Idaho State University
I taught Rosa, Or American Genius and Education in “Survey of American Literature: Beginnings to 1860,” a sophomore-level course designed primarily for English majors as well as majors in our secondary English education program. Overall, students were especially receptive to this text compared to other early American novels I’ve taught in the past. I attribute this to the thread of mystery that runs throughout the plot—something that kept them more engaged than a standard seduction narrative—as well as the satire of newspapers, gossip, and other social elements that students found immediately relatable. Online responses and class discussion included a variety of topics relevant to the study of early American literature: race, gender, education, print culture, gossip, canonization, and others. However, the topic that received the most traction—likely due to the wealth of English education majors in the course—was the interaction between gender and education.
We read and discussed Rosa over three 50-minute class periods during the middle of a unit on post-revolutionary American literature. We read the text after Judith Sargent Murray’s “On the Equality of the Sexes” and before selections from Hannah Webster Foster’s The Coquette. Rosa fit well between these two texts, as they all are deeply interested in the role of womanhood and education in the early national period. In fact, Rosa’s consideration of education is, in many ways, a foil to Murray’s arguments about female education. Students had just read Murray’s arguments for the inherent intellectual equality of women as well as their need to be educated in topics beyond the domestic sphere. Thus, they were poised to compare these points to those topics addressed in Rosa.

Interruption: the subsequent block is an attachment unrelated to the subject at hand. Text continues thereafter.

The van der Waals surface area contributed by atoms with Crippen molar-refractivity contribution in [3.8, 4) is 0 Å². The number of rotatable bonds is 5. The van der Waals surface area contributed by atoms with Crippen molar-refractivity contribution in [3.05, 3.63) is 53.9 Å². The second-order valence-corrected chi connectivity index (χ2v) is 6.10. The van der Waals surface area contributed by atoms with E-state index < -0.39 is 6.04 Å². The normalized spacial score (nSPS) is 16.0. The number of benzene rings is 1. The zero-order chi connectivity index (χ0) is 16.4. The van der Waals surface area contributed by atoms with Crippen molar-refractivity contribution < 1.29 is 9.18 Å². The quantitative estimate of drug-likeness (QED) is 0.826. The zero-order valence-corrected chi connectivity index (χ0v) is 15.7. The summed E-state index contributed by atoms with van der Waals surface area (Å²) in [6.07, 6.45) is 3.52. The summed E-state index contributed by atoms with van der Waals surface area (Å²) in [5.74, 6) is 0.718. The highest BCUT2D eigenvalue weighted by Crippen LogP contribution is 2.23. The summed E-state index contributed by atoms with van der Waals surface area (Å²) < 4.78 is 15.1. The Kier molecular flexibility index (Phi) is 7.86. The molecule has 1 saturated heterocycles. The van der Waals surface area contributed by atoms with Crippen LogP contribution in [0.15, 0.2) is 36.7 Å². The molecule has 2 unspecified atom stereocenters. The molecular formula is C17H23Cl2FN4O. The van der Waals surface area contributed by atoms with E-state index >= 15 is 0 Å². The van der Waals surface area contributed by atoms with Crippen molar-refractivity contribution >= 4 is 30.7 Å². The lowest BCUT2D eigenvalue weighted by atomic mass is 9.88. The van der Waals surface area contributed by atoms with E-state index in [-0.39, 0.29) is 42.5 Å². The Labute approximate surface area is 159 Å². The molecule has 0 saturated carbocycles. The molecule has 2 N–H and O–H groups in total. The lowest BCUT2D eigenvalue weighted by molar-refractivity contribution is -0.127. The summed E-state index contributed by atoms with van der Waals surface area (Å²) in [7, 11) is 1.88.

In the initial discussion of Rosa’s opening chapters, I asked students to compare the novel and Murray’s essay, and they were quick to point out a number of similarities. In one online response, for example, a student noted the “feminist leanings” of the author, mentioning both Mrs. Charmion’s mental acuity as well as women’s roles as moral guardians. After this initial discussion, I worked to create some space between the novel and Murray’s essay by asking students to compare Murray’s thoughts on the role of education to the role of education in Rosa. Specifically, I called students’ attention to the following quote from Rosa: